Dr. Daniel Carey to be CMO of Providence Physician Enterprise
Updated 5:45 p.m., Oct. 22
Dr. Daniel Carey has stepped down as the state’s secretary of health and human resources to become chief medical officer for one of the nation’s largest medical groups, based in Washington state. A deputy secretary, Dr. Vanessa Walker Harris, has been appointed to replace him as Virginia’s health secretary, the governor’s office announced Friday.
According to an announcement from Providence, a nonprofit Catholic health system covering the western United States, Carey will join Providence Physician Enterprise as its CMO at the start of 2022 and be based in Seattle, leading the multistate health care group with more than 11,000 health care providers. Included in the organization are Providence Medical Group, Swedish Medical Group, Pacific Medical Centers and other affiliates in Alaska, California, Texas, New Mexico, Montana, Oregon and Washington.
Providence Physician Enterprise is part of Providence’s health system, which encompasses 52 hospitals, 1,000 clinics and 120,000 employees in Alaska, California, Montana, New Mexico, Oregon, Texas and Washington.
As Gov. Ralph Northam’s term winds down, some cabinet-level staff have left recently for new positions in the private sector, including former Secretary of Finance Aubrey Layne, who is now senior vice president and chief of staff at Sentara Healthcare.
Carey, a Lynchburg-based cardiologist and former senior vice president and chief medical officer at Centra before joining Northam’s administration in 2018, has held a high profile during the COVID-19 pandemic. He was responsible for expanding access to health care, including targeted outreach of those who qualified for Medicaid when it was expanded to more Virginians. He also led recruitment of health care professionals to assist in testing, contact tracing and vaccination campaigns during the pandemic. In May, Carey and Northam unveiled a new state mental health program to provide education to primary physicians on managing pediatric mental health, as well as creating an accessible network of psychiatrists, psychiatrists and social workers who work with children.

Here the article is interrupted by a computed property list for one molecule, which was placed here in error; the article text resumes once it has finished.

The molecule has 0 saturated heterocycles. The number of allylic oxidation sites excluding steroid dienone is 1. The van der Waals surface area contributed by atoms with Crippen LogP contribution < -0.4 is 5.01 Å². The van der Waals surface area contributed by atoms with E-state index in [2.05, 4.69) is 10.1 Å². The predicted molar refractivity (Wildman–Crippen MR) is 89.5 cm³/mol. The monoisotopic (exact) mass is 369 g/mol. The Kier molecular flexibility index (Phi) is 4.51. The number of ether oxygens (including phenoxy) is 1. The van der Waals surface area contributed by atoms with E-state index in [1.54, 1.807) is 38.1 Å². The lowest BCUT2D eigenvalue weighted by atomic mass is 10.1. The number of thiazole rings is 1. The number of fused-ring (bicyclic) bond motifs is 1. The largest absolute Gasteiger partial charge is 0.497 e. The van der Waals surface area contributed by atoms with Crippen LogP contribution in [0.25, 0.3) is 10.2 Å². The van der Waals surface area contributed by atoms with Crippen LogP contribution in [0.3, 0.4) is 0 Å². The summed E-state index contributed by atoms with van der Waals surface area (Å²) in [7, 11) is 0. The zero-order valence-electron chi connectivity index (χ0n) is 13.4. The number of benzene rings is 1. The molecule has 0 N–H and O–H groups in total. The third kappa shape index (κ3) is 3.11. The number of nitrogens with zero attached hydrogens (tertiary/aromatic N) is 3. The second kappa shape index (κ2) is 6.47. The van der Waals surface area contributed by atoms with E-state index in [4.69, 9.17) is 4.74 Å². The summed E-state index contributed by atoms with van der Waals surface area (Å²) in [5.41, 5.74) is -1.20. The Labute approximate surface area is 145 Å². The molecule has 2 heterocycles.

A University of Virginia and Harvard Medical School alum, Carey served for 15 years in the U.S. Air Force in active duty and reserve status, retiring as a major, and served as president of the Medical Society of Virginia and the MSV Foundation.
Harris was director of the Virginia Department of Health’s Office of Family Health Services from 2015 to 2020, when she was appointed as a deputy secretary of health and human resources. She has focused on chronic disease, injury and violence prevention, tobacco use prevention and oral health during her time in public health, and previously, Harris practiced clinical endocrinology at Johns Hopkins Bayview Medical Center in Baltimore. She is a graduate of Hampton University and Johns Hopkins School of Medicine.